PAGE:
Congratulations Boeing, Now Hire U.S. Workers

Boeing just won a hard fought $35 billion dollar Department of Defense contract.

In a surprise twist in a long-running saga, the Air Force on Thursday awarded a $35 billion contract for aerial fueling tankers to Boeing rather than to a European company that builds Airbus planes.

This was a huge deal in 2008, when the Pentagon choose EADS, for Airbus is not an American company, and most of the work, and thus jobs would be offshore. That's your taxpayer dollars going offshore, not hiring American workers, not circulating back through the U.S. economy.

Pentagon officials said decision was based solely on price. Boeing’s bid was more than 1 percent below that of its rival, the European Aeronautic Defense and Space Company, the officials said. If the bids had been within one percent, the Air Force would have weighed 92 additional requirements for the plane as a tiebreaker, and some of those were widely thought to favor the larger EADS plane.

This contract eventually will be worth $100 billion dollars and a huge number of good paying jobs, 50,000 directly and over 100,000, eventually, will be in the state of Washington.

Boeing Discovers You Get What You Pay For

The LA Times outlines what happens when a major manufacturer of advanced technology, offshore outsources for cheap labor. Guess what? Their entire design and process turns into a disaster. Such is the tale of Boeing:

Sure, it's immoral to abandon your loyal American workers in search of cheap labor overseas. But the real problem with outsourcing, if you don't think it through, is that it can wreck your business and cost you a bundle.

Case in point: Boeing Co. and its 787 Dreamliner.

The next-generation airliner is billions of dollars over budget and about three years late.; the first paying passengers won't be boarding until this fall, if then. Some of the delay stems from the plane's advances in design, engineering and material, which made it harder to build. A two-month machinists strike in 2008 didn't help.

But much of the blame belongs to the company's quantum leap in farming out the design and manufacture of crucial components to suppliers around the nation and in foreign countries such as Italy, Sweden, China, and South Korea. Boeing's dream was to save money. The reality is that it would have been cheaper to keep a lot of this work in-house.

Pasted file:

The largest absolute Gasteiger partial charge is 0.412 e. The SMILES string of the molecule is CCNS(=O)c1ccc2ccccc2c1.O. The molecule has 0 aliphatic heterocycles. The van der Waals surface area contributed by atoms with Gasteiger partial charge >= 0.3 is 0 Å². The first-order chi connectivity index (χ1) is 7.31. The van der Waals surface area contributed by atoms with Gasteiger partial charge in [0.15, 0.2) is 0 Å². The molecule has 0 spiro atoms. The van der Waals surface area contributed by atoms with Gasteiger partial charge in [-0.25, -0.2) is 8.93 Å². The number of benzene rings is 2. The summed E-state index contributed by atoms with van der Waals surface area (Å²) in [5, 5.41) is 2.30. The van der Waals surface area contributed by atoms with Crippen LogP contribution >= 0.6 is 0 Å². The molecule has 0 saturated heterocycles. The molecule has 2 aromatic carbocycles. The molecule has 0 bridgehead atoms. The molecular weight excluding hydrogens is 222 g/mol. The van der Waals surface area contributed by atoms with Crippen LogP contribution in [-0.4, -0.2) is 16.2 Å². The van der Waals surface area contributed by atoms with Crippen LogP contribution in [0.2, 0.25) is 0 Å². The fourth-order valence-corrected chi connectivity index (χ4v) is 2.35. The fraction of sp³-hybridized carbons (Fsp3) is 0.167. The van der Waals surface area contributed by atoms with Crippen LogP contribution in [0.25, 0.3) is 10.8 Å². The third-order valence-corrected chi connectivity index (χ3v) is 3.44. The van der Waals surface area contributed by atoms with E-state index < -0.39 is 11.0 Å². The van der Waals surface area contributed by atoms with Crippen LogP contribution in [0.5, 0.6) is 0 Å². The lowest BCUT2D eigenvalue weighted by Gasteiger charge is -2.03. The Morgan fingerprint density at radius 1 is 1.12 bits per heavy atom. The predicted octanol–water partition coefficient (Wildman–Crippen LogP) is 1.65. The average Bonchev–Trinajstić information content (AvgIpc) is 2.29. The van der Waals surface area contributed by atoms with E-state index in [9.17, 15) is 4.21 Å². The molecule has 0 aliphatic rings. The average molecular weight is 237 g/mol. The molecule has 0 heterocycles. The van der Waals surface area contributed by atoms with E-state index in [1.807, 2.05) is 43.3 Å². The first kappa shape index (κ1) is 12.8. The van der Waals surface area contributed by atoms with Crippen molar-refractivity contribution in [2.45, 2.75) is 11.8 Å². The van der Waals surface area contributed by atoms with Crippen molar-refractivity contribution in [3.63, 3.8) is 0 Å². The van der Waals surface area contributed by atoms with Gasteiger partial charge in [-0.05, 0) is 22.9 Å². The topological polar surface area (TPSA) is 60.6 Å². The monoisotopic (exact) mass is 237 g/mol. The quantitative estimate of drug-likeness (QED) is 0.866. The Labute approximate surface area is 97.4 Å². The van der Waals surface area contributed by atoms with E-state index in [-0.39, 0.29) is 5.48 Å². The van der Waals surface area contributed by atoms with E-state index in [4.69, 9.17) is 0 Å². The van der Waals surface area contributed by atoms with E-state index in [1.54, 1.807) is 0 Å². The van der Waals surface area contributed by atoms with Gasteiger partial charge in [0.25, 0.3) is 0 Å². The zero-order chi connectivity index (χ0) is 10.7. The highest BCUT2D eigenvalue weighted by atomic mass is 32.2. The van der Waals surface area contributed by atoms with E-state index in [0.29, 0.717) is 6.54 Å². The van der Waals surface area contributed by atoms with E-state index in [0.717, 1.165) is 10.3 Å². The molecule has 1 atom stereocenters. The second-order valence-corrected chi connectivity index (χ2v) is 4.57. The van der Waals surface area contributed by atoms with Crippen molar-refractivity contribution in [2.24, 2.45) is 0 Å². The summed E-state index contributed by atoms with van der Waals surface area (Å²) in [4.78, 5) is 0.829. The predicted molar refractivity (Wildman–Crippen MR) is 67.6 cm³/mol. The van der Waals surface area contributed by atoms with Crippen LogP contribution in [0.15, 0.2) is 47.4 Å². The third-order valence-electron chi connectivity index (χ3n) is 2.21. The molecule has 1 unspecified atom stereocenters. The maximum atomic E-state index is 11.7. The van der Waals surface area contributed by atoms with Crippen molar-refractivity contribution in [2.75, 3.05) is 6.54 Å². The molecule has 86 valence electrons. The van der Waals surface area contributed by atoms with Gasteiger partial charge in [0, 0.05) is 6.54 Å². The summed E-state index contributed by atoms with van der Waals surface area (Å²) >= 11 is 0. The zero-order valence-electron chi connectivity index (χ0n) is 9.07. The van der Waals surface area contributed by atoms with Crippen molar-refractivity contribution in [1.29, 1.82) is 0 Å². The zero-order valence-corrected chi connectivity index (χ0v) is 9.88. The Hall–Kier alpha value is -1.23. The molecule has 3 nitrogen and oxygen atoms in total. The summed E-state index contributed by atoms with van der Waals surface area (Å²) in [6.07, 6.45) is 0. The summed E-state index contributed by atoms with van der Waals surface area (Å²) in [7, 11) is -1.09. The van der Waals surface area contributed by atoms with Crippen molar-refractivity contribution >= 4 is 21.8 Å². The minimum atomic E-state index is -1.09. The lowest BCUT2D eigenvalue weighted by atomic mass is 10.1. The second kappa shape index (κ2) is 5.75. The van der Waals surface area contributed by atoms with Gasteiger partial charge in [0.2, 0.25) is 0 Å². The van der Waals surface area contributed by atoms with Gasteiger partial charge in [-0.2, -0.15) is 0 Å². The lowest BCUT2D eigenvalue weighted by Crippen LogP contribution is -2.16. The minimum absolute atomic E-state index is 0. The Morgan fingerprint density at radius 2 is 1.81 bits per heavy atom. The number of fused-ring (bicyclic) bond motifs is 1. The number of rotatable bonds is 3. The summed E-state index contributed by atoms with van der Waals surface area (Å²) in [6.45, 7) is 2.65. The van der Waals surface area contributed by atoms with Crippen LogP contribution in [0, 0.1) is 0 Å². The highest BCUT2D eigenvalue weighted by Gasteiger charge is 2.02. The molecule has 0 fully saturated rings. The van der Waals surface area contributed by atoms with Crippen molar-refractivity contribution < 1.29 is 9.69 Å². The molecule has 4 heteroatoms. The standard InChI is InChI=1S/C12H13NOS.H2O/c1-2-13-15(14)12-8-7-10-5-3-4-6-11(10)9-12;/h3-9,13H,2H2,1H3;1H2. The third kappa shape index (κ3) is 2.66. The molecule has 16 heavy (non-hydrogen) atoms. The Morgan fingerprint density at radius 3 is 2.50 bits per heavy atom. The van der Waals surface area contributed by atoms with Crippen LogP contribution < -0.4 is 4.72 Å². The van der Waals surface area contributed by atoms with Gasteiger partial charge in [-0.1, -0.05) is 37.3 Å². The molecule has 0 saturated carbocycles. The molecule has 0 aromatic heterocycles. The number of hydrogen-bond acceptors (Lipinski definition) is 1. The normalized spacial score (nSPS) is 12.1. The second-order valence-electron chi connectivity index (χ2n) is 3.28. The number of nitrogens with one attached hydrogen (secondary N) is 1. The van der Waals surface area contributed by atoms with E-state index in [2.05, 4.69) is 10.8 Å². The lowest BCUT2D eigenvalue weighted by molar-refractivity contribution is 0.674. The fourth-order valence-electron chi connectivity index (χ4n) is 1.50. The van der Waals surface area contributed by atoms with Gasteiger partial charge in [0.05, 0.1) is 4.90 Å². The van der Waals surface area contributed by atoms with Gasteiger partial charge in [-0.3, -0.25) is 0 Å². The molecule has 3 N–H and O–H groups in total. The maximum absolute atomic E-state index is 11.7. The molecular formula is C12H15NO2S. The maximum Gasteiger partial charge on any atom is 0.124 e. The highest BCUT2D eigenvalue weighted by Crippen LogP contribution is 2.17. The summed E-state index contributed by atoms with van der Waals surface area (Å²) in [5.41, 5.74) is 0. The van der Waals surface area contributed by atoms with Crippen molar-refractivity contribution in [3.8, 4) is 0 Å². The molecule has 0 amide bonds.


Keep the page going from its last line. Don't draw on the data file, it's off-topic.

The 787 has more foreign-made content — 30% — than any other Boeing plane, according to the Society of Professional Engineering Employees in Aerospace, the union representing Boeing engineers. That compares with just over 5% in the company's workhorse 747 airliner.

WTO Rules Against Airbus for Illegal Subsidies, while China subsidizes Paper Industry

The WTO has ruled against Airbus for illegal government subsidies.

The World Trade Organization ruled Wednesday that European governments gave planemaker Airbus illegal subsidies in its battle with U.S. competitor Boeing Co., in a first key ruling on a long-running dispute between the European Union and Washington.

Problem is the ruling is over 1000 pages and interpretation, as in will anything happen as a result, is confusing. So now the U.S. and the EU are arguing over what the ruling means.

Take, for example, one key argument in the dispute: did the U.S. prove that Airbus funding was harming Boeing? The U.S. says yes, as the panel recognized the ''serious prejudice'' suffered by the Chicago-based company.

But the EU is happy that American claims of ''material injury'' were rejected.

There were differing views on whether that means European subsidies were responsible for lost American jobs or market share.

Another question is what this means if the U.S. wishes to subsidize and protect key industries and innovation for future economic growth.

Notice this ruling comes years too late to stop Airbus from taking away orders and business from Boeing.

Meanwhile EPI has a new report, which shows China subsidized it's paper industry by $33 billion dollars from 2002-2009 to overtake the global market.

If at First You Can't Succeed, Change, Change, change the rules again

If anyone recalls there was major controversy and outrage over a huge $35 billion dollar contract going to Northrup Grumman instead of Boeing.

Now the contract is up for new bids with the political insider implications being for Boeing this time.

Frankly the entire thing is a joke. Yes Northrup Grumman is using Airbus and other European subsidized manufacturing, but Boeing also offshore outsources jobs, manufacturing.

The committee chairman, Rep. John P. Murtha, (D-Pa.), has threatened to withhold funding for the program.

Boeing Strike Partially Settled, Looks Like Union Lost on Outsourcing

Boeing Works Deal with Machinists but it appears that Engineers and Techies Might Strike.

on the heels of a tentative agreement to settle a strike with its machinists, immediately faces contract negotiations with its engineer and technical workers union, an effort promising to be just as heated and contentious as the one that prompted the machinists to walk out for seven weeks

And on outsourcing:

For Boeing's part, the manufacturer said it was able to retain flexibility to manage its business, a hint to its increased reliance on outsourcing. It was also able to secure a longer-term contract than in prior years, crucial for a company with a poor record of suffering production halts during labor-contract negotiations.

God Bless the GAO

I don't know if any of ya all have been tracking this, but Boeing lost a major contract while Airbus, i.e. offshore outsourcing won the airforce tanker.

The GAO just agreed with Boeing and sustained their protest, which is good because it keeps taxpayer dollars in the US more for US jobs.

story here.